'Our viewers have grown up over the years.'
'Today, they want to see something which is sensible, a story rooted in logic rather than jingoism.'
He started out as the quintessential bad boy of Bollywood, in films like Footpath, Murder, Jannat and Once Upon a Time in Mumbaai and impressed us with his care-a-damn swag and histrionics.
But in the two decades since, Emraan Hashmi has grown up and been walking the straight and narrow path.
This year, he went rogue again with a vengeance.
As Aatish Rehman, the ex-deputy director general of the ISI who is planning to assassinate the Pakistan prime minister and occupy her chair, he added a new dimension to Salman Khan's Tiger franchise in its third instalment taking it into 2023's Top 10 hit list.
Emraan was travelling when Rediff.com Senior Contributor Roshmila Bhattacharya reached out to him, but spoke from abroad in a candid two-part interview.
Tiger 3's Aatish Rehman has not only redefined the bad man in Hindi cinema but also geo-politics in the subcontinent. Unlike several films in the past which have happily cashed in on bashing Pakistan, the enemy in this case is clearly the individual rather than the country.
Yes, we have had films ringing a kind of forced jingoism which has become fashionable today.
Showing the 'other' in a black-and-white kind of scenario is predictable, but in all areas of life things function in shades of gray.
So the audience has appreciated us for underlining that this man's ideology does not reflect the ideology of a country and its people, and by country, I don't mean just Pakistan.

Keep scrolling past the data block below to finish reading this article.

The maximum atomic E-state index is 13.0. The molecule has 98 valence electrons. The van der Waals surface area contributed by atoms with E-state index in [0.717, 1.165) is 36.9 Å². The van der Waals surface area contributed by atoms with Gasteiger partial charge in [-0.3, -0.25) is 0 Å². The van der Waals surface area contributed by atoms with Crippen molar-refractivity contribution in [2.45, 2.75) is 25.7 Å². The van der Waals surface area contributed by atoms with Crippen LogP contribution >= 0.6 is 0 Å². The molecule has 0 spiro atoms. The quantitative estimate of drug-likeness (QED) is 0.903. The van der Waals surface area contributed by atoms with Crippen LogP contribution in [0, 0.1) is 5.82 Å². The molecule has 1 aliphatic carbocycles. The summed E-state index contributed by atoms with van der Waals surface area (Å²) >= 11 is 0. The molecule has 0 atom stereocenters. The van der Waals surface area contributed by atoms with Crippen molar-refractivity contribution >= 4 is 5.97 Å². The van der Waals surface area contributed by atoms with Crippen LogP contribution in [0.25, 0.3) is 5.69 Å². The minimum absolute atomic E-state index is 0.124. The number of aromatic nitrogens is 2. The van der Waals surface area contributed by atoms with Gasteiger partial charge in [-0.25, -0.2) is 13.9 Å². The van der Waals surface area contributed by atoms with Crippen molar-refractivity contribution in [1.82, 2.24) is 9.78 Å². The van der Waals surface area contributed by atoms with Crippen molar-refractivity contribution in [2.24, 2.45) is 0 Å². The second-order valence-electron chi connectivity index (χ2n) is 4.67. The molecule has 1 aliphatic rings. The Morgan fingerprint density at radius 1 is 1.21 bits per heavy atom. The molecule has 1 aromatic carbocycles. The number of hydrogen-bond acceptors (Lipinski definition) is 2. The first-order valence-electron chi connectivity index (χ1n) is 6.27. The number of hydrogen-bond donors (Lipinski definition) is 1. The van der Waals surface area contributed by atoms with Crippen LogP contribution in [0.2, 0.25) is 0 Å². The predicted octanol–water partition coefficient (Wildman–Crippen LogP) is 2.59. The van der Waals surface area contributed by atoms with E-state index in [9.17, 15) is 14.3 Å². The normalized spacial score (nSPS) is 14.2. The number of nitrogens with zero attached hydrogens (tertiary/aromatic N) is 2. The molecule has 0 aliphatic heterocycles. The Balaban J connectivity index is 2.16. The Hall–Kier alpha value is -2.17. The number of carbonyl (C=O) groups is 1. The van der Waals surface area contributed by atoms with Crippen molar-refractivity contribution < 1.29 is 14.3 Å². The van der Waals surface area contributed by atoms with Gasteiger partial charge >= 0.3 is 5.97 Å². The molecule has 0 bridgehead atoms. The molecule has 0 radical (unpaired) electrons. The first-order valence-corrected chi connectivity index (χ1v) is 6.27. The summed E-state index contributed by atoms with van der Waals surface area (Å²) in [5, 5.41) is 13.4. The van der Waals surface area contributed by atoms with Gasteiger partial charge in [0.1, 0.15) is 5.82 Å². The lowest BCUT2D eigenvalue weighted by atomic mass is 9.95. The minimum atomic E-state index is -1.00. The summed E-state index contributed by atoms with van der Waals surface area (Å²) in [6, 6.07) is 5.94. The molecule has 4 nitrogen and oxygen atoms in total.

Our viewers have grown up over the years, more so with the proliferation of OTT platforms.
Today, they want to see something which is sensible, a story rooted in logic rather than jingoism.
That is not to say that those films don't work at the box office, they definitely do, but had we done the same, Tiger 3 would have been just another film.
Instead, you see this man who starts out in the army and is loyal to his country, but slowly, because of circumstances, a certain ideology gets etched in his mind and you see Aatish change.
He may be in the wrong. but he believes that what he is doing is right, and this transition is interesting for both the audience and the actor.
A section of the trade believes the film could have earned more had it released conventionally on a Friday instead of a Sunday when people were busy with Lakshmi Puja and Diwali celebrations. Collections were further dented by coming up against the World Cup in the lead-up to the finals.
I see it in a more positive light. Despite the slump in business brought on by the festival and the World Cup, Tiger 3 has turned out to be the most successful film released during Diwali.
Everyone has the right to deconstruct a film after its release and come out with their own thesis of what it should have and could have done, but I think such discussions are pointless since we are talking of hypothetical situations.
The reason we came on a Sunday is because pre-Diwali, everyone's busy with shopping and that's why traditionally, this has been a weak period for the film industry.